The early-morning Aeroflot jaunt between Sheremetyevo and Schoenefeld is numbered Flight 111, evoking another order in which the cities were primarily linked. For us, it was just the cheapest way across the Eurasian landmass on short notice; we connected to it after a late-night flight from Beijing Capital, en route to the fair-without-a-fair that is Gallery Weekend Berlin. For three days (April 29-May 1), forty-four of the city’s self-selected best purveyors of contemporary mount new shows and coordinate opening times, attracting out-of-town collectors by throwing in some art-fair extras like a VIP car fleet and a welcome reception in the Tiergarten.

China people were thin on the ground. We spotted only a few, including Chris Mao of Chambers Fine Art, design guru Aric Chen (who had set up a temporary tattoo parlor in participating gallery Arratia Beers), Urs Meile of the eponymous Beijing-Lucerne operation, and the long lost Chaos Chen, an early-aughts Millennium Museum curator who has since opened some sort of consultancy bridging West and East near the Hamburger Bahnhof. That beloved metaphor emerges also in the new space of Alexander Ochs, who offered a show of paintings and concepts by Zhao Zhao, in which a red beam (a “red bridge”) cantilevers out of the slightly elevated exhibition space and toward the glass storefront, becoming the front desk in the process.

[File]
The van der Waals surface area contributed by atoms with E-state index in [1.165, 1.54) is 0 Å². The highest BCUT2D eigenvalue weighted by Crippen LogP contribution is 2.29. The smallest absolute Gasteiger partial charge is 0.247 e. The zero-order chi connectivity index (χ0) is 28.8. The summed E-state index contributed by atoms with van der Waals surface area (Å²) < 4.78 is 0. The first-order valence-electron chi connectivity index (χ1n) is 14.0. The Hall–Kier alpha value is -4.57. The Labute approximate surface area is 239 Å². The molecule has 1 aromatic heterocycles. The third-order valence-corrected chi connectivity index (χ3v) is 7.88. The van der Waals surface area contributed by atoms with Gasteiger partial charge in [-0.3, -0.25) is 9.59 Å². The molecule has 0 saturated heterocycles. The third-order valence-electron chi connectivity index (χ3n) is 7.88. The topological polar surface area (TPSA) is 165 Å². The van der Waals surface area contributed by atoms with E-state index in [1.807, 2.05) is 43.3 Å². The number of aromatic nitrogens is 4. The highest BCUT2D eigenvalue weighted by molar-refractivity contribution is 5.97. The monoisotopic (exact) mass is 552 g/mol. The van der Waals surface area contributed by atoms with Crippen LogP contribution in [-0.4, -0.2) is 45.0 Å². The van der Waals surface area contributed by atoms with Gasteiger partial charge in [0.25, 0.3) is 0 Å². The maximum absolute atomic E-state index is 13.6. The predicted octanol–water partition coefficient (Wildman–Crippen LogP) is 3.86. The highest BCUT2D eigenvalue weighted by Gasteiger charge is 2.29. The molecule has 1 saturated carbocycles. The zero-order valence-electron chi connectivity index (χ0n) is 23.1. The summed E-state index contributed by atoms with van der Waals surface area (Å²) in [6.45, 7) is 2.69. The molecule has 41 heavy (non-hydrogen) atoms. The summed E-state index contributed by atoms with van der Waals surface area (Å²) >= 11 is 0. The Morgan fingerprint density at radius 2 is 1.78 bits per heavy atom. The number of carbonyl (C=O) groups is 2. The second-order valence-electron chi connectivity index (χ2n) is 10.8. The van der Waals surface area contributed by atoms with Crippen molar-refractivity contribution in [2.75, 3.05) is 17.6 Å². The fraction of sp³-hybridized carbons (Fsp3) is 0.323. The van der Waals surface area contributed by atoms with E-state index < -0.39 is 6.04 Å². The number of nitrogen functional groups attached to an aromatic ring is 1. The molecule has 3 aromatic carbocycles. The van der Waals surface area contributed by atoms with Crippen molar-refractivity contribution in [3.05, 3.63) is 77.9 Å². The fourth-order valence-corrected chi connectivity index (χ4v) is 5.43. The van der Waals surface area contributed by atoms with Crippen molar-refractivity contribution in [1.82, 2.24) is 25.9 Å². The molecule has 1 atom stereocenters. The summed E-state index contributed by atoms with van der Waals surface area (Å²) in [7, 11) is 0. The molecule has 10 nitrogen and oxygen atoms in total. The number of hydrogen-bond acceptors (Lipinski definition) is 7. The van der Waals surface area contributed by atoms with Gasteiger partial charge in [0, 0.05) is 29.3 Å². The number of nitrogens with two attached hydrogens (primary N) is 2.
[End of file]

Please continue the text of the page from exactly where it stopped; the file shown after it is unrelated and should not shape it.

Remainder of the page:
Things change rapidly in this capital too. A number of galleries have made a decision, stylistic really, to abandon the familiar post-socialist warren of Mitte in favor of the pre-Weimar chic of the Potsdamer Strasse, inhabiting a strip of glorious fin-de-siècle apartment houses. Ever the ironist, John Bock played it up at Klosterfelde (No. 97) with a series of contraptions that made the old locks click and shutters creak, so noisy that one of the gallerist’s tenants elsewhere in the building decided to move out before the weekend was over. Next door and high upstairs at Arndt (No. 96), Gilbert and George sat signing their compendium of “Urethra Postcard Art,” practically begging to be photographed and Weibo’d back to the city they visited in 1993, when they looked more or less the same. Across the street, crowds mulled in the newest of art-occupied buildings, the former Tagesspiegel complex, where Frieze had popped up a lounge to mark the launch of its bilingual German-English edition. Bilingual art magazines are worth drinking to, we firmly believe; but should we be worried, even a little, when newspaper offices go post-industrial?

Yes, there was one question on everyone’s lips, and no, we can’t say what it was. Suffice it to say that at the Gala Dinner on Saturday night— a sit-down affair for one thousand in the old postal train station— the amuse-bouche was a single sunflower seed. Some spoke of boycotting the Hong Kong fair, which would be acquired by Art Basel only days later. We took it all in stride, snickering as we cleared immigration the following evening, bracing for a seven-hour layover in Moscow and taunted by a travel poster for the new Berlin-Beijing direct. It featured a Teutonic tourist who looked like someone we’d just met at an opening smiling back at a generically beautiful Chinese woman in a red silk qipao, a Forbidden City watchtower looming in the background.